by ikegami (Patriarch) on Oct 26, 2007 at 12:02 UTC

    There is a catch with our that doesn't exist with use vars:

    package AA; $AA::var = __PACKAGE__; our $var; print "$var\n"; package BB; $BB::var = __PACKAGE__; print "$var\n"; # Prints 'AA'.

    Using curlies when using multiple packages in one file avoids the problem.

    { package AA; $AA::var = __PACKAGE__; our $var; print "$var\n"; } { package BB; $BB::var = __PACKAGE__; print "$var\n"; # Compile error! }

    Keeping that exception in mind, our is like no strict 'vars'; on a per-var basis.

      In your first example, how is it that 'our $var;' in package AA makes $var available to both package BB and package main? Why does package BB fall back to AA's result without any kind of warning?

        I prefer to think of our as the equivalent of no strict 'vars' for a single variable, but in reality, our creates a lexically-scoped variable aliased to a package variable.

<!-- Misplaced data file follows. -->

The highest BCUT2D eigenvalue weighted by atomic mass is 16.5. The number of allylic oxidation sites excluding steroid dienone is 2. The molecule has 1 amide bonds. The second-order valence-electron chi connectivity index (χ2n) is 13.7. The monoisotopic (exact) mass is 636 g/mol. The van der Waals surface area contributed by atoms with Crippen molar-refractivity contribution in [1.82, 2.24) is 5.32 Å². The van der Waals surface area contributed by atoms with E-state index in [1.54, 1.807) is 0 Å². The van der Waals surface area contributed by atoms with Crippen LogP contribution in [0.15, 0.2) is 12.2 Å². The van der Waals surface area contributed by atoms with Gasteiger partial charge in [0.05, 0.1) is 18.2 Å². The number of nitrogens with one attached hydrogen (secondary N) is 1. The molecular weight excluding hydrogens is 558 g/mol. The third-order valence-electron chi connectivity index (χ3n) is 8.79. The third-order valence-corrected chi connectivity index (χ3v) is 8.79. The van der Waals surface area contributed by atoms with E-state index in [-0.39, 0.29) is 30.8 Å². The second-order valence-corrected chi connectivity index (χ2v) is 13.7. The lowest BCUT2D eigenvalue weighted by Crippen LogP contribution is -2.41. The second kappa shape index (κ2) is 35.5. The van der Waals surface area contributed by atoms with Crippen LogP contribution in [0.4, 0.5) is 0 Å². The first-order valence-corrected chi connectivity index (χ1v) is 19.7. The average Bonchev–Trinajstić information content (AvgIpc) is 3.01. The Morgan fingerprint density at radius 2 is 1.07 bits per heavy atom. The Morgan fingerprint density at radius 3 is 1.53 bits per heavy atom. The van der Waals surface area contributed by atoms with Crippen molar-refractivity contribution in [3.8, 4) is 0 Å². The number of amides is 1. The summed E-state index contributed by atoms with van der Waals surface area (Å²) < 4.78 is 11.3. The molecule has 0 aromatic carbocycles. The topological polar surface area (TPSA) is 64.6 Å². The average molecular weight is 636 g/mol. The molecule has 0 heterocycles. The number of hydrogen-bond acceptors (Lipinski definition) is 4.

In effect,
        our $var;
        is the same as
        use Data::Alias;
        alias my $var = $__PACKAGE__::var;
        (Syntax issues aside.)

        Unlike blocks and files, packages aren't lexical scopes. Switching package neither destroys the our variable (because the our variable is lexically scoped) nor change to which package variable the our variable is aliased (because package doesn't know anything about the our variable).

Re: 'our' is not 'my'
by Tabari (Monk) on Oct 26, 2007 at 11:55 UTC
    I was cleaning up some old code which did not use strict.
    As it used a lot of global vars, I was forced to use our, the way you explained. I didn't know the exact meaning before
Re: 'our' is not 'my'
by Anonymous Monk on Nov 20, 2008 at 19:47 UTC
    Is slq a typo?
    This line:
    However, there is a huge benefit. Later in the code, when we encounter $main::slq, it becomes $slq and the program dies a much needed death.

    Did you mean sql ?


      As I understand it, it's a deliberate typo to show that when using our, the typo called "slq" will get caught (instead of being treated like some new variable as happens when variables are global).

      So, maybe I'm misunderstanding (I don't write speak or read Perl yet, lawlz), but I thought "slq" was the whole point.